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The Norns (Old Norse: norn, plural: nornir) in Norse mythology are female beings who rule the destiny of gods and men, possibly a kind of dísir (see below), and comparable to the Fates in Greek mythology.
In Greek mythology, the Moirai (Ancient Greek: Μοῖραι, "apportioners", Latinized as Moerae)—often known in English as the Fates—were the white-robed incarnations of destiny (Roman equivalent: Parcae, euphemistically the "sparing ones", or Fata; also analogous to the Germanic Norns). Their number became fixed at three: Clotho (spinner), Lachesis (allotter) and Atropos (unturnable).
It is held to be one of Dickens' finest novels, containing one of the most vast, complex and engaging arrays of minor characters and sub-plots in his entire canon. The story is told partly by the novel's heroine, Esther Summerson, and partly by a mostly omniscient narrator. Memorable characters include the menacing lawyer Tulkinghorn, the friendly, but depressive John Jarndyce, and the childish and disingenuous Harold Skimpole, as well as the likeable but imprudent Richard Carstone.
At the novel's core is long-running litigation in England's Court of Chancery, Jarndyce v Jarndyce, which has far-reaching consequences for all involved. This case revolves around a testator who apparently made several wills. The litigation, which already has consumed years and between £60,000 and £70,000 in court costs, is emblematic of the failure of Chancery. Dickens' assault on the flaws of the British judiciary system is based in part on his own experiences as a law clerk, and in part on his experiences as a Chancery litigant seeking to enforce his copyright on his earlier books. His harsh characterisation of the slow, arcane Chancery law process gave memorable form to pre-existing widespread frustration with the system. Though Chancery lawyers and judges criticized Dickens's portrait of Chancery as exaggerated and unmerited, his novel helped to spur an ongoing movement that culminated in enactment of the legal reform in the 1870s.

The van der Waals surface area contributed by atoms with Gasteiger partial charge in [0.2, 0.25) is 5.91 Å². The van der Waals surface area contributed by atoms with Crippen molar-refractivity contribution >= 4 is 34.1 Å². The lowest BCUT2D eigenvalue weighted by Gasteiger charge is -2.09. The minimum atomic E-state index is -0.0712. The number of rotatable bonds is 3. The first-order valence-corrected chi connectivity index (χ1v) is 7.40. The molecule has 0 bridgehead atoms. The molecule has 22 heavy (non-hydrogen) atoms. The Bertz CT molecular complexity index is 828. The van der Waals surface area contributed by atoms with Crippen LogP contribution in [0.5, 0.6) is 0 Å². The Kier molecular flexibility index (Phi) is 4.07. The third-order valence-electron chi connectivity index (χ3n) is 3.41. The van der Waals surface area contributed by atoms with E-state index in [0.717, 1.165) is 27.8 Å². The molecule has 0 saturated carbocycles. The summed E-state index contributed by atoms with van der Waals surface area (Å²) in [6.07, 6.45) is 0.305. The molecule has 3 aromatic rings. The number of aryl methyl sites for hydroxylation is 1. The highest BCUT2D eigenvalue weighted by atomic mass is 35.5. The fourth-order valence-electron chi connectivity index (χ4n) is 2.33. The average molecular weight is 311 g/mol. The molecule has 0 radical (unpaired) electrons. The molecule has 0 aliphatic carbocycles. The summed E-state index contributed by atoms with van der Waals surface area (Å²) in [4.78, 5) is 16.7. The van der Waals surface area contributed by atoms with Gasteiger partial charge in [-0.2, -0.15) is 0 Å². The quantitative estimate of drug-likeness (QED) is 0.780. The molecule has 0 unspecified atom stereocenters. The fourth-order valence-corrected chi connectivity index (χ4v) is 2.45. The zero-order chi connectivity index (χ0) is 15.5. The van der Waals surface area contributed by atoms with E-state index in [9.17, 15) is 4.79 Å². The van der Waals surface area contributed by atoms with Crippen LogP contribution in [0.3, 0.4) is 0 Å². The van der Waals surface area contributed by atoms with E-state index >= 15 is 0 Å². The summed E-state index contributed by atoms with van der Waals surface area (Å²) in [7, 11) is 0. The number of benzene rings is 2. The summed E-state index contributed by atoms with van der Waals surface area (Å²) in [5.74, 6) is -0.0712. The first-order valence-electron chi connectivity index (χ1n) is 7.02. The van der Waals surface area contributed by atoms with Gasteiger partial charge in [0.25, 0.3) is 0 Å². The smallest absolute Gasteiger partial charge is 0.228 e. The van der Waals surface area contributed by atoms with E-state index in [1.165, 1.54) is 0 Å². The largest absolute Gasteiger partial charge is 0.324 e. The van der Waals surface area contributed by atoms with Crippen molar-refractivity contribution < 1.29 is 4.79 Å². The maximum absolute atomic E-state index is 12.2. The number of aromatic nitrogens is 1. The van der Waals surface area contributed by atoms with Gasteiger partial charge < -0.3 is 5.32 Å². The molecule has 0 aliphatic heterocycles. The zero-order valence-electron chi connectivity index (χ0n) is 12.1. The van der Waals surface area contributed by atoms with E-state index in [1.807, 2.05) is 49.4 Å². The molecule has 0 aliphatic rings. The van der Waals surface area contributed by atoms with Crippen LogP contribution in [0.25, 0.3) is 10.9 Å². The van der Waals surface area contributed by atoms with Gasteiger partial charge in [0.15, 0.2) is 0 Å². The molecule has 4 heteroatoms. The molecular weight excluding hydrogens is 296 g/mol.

Originally posted by Ex_CT2
reply to post by coldkidc
Thanks for this. You are correct: Dickens is very hard to read; you have to read every sentence with conscious thought. There are occasional words (some of them admittedly out of currency, though common when I was young) that even I have to look up.
Originally posted by muzzleflash
“We choose to go to the moon in this decade and do the other things. Not because they are easy, but because they are hard.”
What "other things" did he refer to? I say he meant everything. Including us pushing these books on our kids (and ourselves too for that matter!!).
Know the smallest things and the biggest things, the shallowest things and the deepest things. As if it were a straight road mapped out on the ground ... These things cannot be explained in detail. From one thing, know ten thousand things. When you attain the Way of strategy there will not be one thing you cannot see. You must study hard.
In strategy your spiritual bearing must not be any different from normal. Both in fighting and in everyday life you should be determined though calm.
"By knowing things that exist, you can know that which does not exist."
Originally posted by coldkidc
reply to post by Bedlam
The memory training aspect sounds really fascinating - I'll add Inferno to my list then...thanks!